Tabletop exercises are an interesting, engaging, and effective way to find out how leaders and others would react when faced with a specific situation, and to determine how prepared you are as an institution. After the game, the people involved will have a better understanding of the gaps in the plan, and they will have greater confidence in their ability to handle a similar scenario in real life.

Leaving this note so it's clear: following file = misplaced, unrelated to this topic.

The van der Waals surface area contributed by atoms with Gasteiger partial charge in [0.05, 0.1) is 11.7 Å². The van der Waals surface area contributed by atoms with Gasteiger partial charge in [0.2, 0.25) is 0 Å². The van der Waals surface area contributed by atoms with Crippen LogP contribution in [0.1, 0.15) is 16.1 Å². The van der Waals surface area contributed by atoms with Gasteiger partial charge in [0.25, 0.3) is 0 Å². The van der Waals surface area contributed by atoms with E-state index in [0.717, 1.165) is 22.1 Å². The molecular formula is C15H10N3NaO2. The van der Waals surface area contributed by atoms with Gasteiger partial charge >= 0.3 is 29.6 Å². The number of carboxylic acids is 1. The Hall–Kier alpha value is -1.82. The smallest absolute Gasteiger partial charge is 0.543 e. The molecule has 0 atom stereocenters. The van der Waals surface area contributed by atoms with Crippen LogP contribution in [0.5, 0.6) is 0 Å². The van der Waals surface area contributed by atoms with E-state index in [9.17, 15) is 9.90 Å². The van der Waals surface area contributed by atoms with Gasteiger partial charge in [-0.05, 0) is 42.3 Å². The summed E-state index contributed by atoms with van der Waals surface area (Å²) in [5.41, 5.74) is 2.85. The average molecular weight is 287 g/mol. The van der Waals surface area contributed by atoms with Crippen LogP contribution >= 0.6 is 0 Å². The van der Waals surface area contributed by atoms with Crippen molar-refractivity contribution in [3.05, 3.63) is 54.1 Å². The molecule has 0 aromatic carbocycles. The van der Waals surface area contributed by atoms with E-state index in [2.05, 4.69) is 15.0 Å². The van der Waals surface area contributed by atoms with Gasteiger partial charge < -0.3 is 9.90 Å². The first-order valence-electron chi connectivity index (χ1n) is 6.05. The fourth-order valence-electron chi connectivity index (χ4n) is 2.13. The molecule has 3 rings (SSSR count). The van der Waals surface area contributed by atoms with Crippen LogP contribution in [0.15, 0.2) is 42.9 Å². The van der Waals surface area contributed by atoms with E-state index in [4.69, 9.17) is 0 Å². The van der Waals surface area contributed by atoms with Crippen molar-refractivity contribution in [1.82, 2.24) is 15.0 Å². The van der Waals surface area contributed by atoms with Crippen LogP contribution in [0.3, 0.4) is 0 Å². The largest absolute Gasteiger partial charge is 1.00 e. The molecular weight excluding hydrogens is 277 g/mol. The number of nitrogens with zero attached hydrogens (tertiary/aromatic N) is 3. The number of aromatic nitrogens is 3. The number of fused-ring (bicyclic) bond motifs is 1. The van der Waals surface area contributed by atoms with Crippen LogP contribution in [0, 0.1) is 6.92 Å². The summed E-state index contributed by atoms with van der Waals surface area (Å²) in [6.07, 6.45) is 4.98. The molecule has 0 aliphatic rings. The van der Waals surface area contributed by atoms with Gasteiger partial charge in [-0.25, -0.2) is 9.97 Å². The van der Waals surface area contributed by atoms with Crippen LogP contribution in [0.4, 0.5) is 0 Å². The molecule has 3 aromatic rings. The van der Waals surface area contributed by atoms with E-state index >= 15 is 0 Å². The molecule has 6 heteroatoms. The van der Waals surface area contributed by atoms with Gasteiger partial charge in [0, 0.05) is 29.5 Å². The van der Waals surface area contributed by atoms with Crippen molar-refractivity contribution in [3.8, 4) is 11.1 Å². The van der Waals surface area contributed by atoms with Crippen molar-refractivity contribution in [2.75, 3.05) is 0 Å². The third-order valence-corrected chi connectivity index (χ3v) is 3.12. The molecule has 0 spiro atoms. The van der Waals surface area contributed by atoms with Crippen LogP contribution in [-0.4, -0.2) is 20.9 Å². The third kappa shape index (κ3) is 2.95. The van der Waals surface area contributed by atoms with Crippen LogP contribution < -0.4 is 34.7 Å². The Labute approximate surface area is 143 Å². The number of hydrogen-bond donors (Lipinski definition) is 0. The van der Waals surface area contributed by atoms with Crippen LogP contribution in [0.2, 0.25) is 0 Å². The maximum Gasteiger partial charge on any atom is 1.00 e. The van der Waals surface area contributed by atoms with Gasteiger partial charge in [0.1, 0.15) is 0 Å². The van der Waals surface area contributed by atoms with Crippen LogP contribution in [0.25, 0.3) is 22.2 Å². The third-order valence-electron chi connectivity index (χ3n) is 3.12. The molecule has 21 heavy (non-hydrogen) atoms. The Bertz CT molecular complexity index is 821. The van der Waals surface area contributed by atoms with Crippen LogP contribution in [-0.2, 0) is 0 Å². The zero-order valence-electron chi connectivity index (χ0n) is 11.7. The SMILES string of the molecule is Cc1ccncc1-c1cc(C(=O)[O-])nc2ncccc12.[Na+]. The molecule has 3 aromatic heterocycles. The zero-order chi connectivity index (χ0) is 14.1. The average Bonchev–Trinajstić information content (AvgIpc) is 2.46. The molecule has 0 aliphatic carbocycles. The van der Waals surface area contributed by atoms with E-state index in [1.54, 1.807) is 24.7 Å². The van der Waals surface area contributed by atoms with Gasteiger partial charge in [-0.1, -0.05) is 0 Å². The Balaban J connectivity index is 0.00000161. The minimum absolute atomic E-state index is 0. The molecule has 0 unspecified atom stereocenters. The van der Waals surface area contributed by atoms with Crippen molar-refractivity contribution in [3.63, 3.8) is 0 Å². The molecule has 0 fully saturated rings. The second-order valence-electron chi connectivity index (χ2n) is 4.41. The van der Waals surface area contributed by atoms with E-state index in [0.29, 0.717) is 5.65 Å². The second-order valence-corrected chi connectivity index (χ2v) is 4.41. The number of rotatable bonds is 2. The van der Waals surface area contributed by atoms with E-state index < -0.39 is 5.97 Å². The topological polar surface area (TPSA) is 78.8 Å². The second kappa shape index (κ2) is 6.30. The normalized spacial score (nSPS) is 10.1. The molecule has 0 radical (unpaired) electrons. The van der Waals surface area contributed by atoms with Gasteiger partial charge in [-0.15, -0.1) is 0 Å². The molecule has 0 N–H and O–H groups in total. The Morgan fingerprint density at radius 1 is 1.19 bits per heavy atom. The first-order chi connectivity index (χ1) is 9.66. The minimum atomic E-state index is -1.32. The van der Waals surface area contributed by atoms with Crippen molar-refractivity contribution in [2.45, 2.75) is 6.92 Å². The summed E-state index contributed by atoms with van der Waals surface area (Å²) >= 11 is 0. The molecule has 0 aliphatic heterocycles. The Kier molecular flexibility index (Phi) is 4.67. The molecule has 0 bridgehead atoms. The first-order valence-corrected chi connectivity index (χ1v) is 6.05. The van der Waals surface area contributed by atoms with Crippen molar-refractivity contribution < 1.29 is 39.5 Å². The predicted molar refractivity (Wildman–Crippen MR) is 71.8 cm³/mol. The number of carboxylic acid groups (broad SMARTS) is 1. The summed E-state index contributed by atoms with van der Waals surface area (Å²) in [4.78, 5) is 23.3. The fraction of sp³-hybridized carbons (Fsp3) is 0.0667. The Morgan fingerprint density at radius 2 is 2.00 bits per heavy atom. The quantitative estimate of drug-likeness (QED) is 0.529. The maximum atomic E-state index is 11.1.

Of course, you hope that your institution will never experience something like an earthquake or an active shooter event; but it’s best to prepare for crises so that you can save lives, minimize damage, and reduce the financial impact of an unexpected event. Since Tonya Coultas conducted her first tabletop exercise at Georgetown University, the campus dealt with an evacuation from their Kenya campus due to an outbreak of bacterial meningitis among the staff, and a few swastikas appearing on the Georgetown campus. Even though Coultas had not planned for those specific events, her earlier planning and preparation facilitated a swift and effective response. As you use Kuali software and other helpful tools to craft your emergency response and continuity plans, remember to partner with the intelligent and experienced people around you. “I am fortunate that I have some great colleagues,” Tonya Coultas said. “I leverage their expertise and talents… and we all work together and learn from each other.”